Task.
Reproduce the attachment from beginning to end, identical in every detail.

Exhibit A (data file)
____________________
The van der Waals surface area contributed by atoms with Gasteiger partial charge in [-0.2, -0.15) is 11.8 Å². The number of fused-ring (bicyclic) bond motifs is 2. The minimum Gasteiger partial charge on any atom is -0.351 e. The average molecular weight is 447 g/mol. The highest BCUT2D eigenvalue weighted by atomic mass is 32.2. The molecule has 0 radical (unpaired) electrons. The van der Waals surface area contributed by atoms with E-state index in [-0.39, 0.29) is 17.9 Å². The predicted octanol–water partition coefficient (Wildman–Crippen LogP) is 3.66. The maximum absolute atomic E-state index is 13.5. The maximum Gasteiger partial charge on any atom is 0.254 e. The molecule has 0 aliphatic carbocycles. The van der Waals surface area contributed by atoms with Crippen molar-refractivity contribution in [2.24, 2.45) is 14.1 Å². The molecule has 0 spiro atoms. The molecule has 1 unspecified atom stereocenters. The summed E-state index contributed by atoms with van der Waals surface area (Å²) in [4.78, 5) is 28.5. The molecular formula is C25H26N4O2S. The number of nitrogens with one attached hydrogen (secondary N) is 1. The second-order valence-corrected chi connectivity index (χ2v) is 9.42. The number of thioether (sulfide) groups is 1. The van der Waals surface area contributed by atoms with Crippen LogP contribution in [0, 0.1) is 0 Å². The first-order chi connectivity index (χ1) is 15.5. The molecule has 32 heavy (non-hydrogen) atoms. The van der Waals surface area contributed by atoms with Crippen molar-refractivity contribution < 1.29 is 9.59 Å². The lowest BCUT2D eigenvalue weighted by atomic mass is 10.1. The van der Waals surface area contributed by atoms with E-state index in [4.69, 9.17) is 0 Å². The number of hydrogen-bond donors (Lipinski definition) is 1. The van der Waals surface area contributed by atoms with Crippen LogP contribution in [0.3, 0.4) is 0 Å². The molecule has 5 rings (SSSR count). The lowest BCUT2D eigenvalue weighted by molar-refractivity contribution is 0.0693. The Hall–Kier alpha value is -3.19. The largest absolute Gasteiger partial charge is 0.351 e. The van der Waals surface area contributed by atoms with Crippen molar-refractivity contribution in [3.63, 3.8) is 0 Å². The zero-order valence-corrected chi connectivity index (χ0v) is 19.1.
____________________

The van der Waals surface area contributed by atoms with Gasteiger partial charge in [-0.2, -0.15) is 11.8 Å². The number of fused-ring (bicyclic) bond motifs is 2. The minimum Gasteiger partial charge on any atom is -0.351 e. The average molecular weight is 447 g/mol. The highest BCUT2D eigenvalue weighted by atomic mass is 32.2. The molecule has 0 radical (unpaired) electrons. The van der Waals surface area contributed by atoms with E-state index in [-0.39, 0.29) is 17.9 Å². The predicted octanol–water partition coefficient (Wildman–Crippen LogP) is 3.66. The maximum absolute atomic E-state index is 13.5. The maximum Gasteiger partial charge on any atom is 0.254 e. The molecule has 0 aliphatic carbocycles. The van der Waals surface area contributed by atoms with Crippen molar-refractivity contribution in [2.24, 2.45) is 14.1 Å². The molecule has 0 spiro atoms. The molecule has 1 unspecified atom stereocenters. The summed E-state index contributed by atoms with van der Waals surface area (Å²) in [4.78, 5) is 28.5. The molecular formula is C25H26N4O2S. The number of nitrogens with one attached hydrogen (secondary N) is 1. The second-order valence-corrected chi connectivity index (χ2v) is 9.42. The number of thioether (sulfide) groups is 1. The van der Waals surface area contributed by atoms with Crippen LogP contribution in [0, 0.1) is 0 Å². The first-order chi connectivity index (χ1) is 15.5. The molecule has 32 heavy (non-hydrogen) atoms. The van der Waals surface area contributed by atoms with Crippen molar-refractivity contribution < 1.29 is 9.59 Å². The lowest BCUT2D eigenvalue weighted by atomic mass is 10.1. The van der Waals surface area contributed by atoms with E-state index in [4.69, 9.17) is 0 Å². The number of hydrogen-bond donors (Lipinski definition) is 1. The van der Waals surface area contributed by atoms with Crippen LogP contribution in [0.3, 0.4) is 0 Å². The molecule has 5 rings (SSSR count). The lowest BCUT2D eigenvalue weighted by molar-refractivity contribution is 0.0693. The Hall–Kier alpha value is -3.19. The largest absolute Gasteiger partial charge is 0.351 e. The van der Waals surface area contributed by atoms with Crippen molar-refractivity contribution in [3.63, 3.8) is 0 Å². The zero-order valence-corrected chi connectivity index (χ0v) is 19.1.